Video as a communication tool

Have you been on the web lately? There is rarely a site that enjoys significant traffic which does not use video. From news to music, and from commercial products to 'how to' presentations. In our interactions we are starting to expect richer experiences, even Twitter in its simple text based form thrives because it links easily to richer media.

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Who hasn’t had an email with a funny video attached which they then forwarded?  Do you have any home video of holidays or children growing up?  What makes them different from writing a book about your experiences?  We would suggest they each have their value but they each make sense at different times.

There is a growing body of evidence which suggests most of us are becoming daily consumers of multiple media, from newspapers and TV, to printed reports and websites. What is also apparent is that online is a growing share of that media time. Users access online data through a multitude of electronic devices and thus companies are easily exposed and compared, whether from the companies own website, financial information companies like Reuters, or the social media sphere.

Looking more closely at this growing segment, video is becoming a more popular tool for corporate communications so it’s worth some thought. As Don Tapscott said, “every company is becoming naked, and if you’re going to be naked, you’d better be buff.”

IR is the process of promoting a company’s investment opportunity, and as with all sales you need to capture the imagination of the audience. Short videos have been used for decades to grab attention and advertisers will pay dearly for prime TV schedule slots. It was never practical or cost justified for niche offers to be presented in broadcast media. But the web has changed that, ‘narrowcasting’ as it has become known is where rich media can be produced and watched by those interested parties who seek them out, or indeed those who have been directed there by an IR Department. Video, like all media is no panacea, but it has its place.

You’re unlikely to buy a car simply from watching a TV commercial, but you might be prepared to investigate further. Promoting your investment offer is the same, in just a few seconds you have the ability to capture the attention of investors, submerge them in a rich multi-sensory experience and communicate complex concepts rapidly. So what are the pros and cons?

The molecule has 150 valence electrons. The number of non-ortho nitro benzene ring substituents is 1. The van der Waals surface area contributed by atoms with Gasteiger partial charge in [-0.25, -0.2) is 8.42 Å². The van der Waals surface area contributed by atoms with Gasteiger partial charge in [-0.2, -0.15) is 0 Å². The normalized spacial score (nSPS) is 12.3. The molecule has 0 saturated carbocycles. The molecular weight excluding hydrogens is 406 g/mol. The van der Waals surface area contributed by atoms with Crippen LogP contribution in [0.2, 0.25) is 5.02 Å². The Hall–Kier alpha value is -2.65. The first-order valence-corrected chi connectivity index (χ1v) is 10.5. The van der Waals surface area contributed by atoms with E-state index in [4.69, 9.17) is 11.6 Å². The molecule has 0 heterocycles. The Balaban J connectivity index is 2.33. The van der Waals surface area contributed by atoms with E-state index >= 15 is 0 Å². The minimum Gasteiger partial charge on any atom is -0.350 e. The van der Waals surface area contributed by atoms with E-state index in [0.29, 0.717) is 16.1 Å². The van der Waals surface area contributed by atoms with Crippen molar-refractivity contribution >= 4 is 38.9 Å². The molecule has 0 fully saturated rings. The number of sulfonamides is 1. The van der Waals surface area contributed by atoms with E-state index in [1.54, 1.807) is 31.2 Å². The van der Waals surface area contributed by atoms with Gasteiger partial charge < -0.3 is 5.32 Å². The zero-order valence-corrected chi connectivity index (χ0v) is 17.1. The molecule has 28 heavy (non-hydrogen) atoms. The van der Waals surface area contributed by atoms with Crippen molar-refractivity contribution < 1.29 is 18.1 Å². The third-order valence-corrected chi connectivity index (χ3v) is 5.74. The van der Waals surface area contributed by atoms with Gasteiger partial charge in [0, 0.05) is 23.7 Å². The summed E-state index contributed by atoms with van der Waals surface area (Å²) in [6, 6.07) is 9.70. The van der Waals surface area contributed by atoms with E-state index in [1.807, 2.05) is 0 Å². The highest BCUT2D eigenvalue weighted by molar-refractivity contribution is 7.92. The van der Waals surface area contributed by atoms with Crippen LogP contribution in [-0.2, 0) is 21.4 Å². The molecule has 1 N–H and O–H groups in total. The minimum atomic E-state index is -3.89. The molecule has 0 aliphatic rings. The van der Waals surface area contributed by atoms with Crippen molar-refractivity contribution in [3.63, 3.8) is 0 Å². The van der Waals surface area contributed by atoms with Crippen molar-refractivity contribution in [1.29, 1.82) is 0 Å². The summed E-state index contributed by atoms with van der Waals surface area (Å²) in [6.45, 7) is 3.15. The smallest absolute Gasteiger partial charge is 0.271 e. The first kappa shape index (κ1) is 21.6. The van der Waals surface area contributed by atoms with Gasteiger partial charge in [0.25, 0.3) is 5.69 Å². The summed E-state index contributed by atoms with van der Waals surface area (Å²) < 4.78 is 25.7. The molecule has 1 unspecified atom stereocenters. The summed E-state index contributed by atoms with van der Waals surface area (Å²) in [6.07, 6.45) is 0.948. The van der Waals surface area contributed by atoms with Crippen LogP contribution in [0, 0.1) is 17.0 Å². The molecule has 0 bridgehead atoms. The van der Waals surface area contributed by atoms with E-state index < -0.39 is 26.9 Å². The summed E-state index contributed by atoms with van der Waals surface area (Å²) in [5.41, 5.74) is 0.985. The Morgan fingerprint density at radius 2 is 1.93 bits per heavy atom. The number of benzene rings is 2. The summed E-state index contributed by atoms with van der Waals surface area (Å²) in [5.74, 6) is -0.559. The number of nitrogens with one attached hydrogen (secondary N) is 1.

Pros for the potential investor:

  • It’s easy - you don’t feel obliged to do anything further if you’re not interested.
  • Small time commitment - usually within a couple of minutes you know the essence of the message, and can enquire further or move on.
  • Rich communication - through video, animated sequences and voiceovers, huge amounts of information can be quickly conveyed.
  • Structured - the essence of the message will have been carefully crafted to be a quick and comprehensive overview.
  • Compelling - a multi-sensory message can be more engaging and persuasive.

Pros for the issuer:

  • Cost effective - the reducing cost of video technology and internet streaming is reducing the overall cost of video.
  • Quick - videos can be rolled out to market in a matter of days.
  • You can be conceptual - for products and services not yet in existence, video and animation can fire the imagination about the potential of new ideas.
  • Consistent - consistent brand usage adds credence to the message and reduces perceived investment risk.
  • Trust - personal video presentations have been seen to help build or maintain trust when used as part of open and transparent communications

The cons:

  • It’s not comprehensive - it’s not designed to be comprehensive, but to efficiently convey messages and the essence of an offer. Video can direct the viewer to where more comprehensive answers lie.
  • It’s not flexible - generally speaking users can’t navigate so have to watch start to finish.
  • It’s relatively tricky to change once complete - whilst some things can easily be edited, a video which integrates multiple streams of media can require some time to revise.
  • It needs sound and a good connection - videos almost always need you to have the ability to watch and listen at the same time, with a good internet connection, whilst these needs are usually met by your average smart phone these days, some corporate computers still don’t have sound capability.


Video is powerful, but no panacea. As with any well structured communication it allows users who are only potentially interested in an offer to rapidly dip in and get a comprehensive feel for where the value is. It is by its nature, a finely controlled linear presentation, and is easily accessible in our connected world. All of this is now financially accessible given that new technology makes it low cost to produce and deliver.

As the front end introduction, TV commercials have been the staple brand builders for many FMCG companies, now this type of technology is accessible to everyone.

Jones and Palmer have been building a broad range of skills in new media technology and have some great examples of how management teams can get complex and sensitive messages across effectively, talk to us for an idea of cost and timescale in moving your communications forward.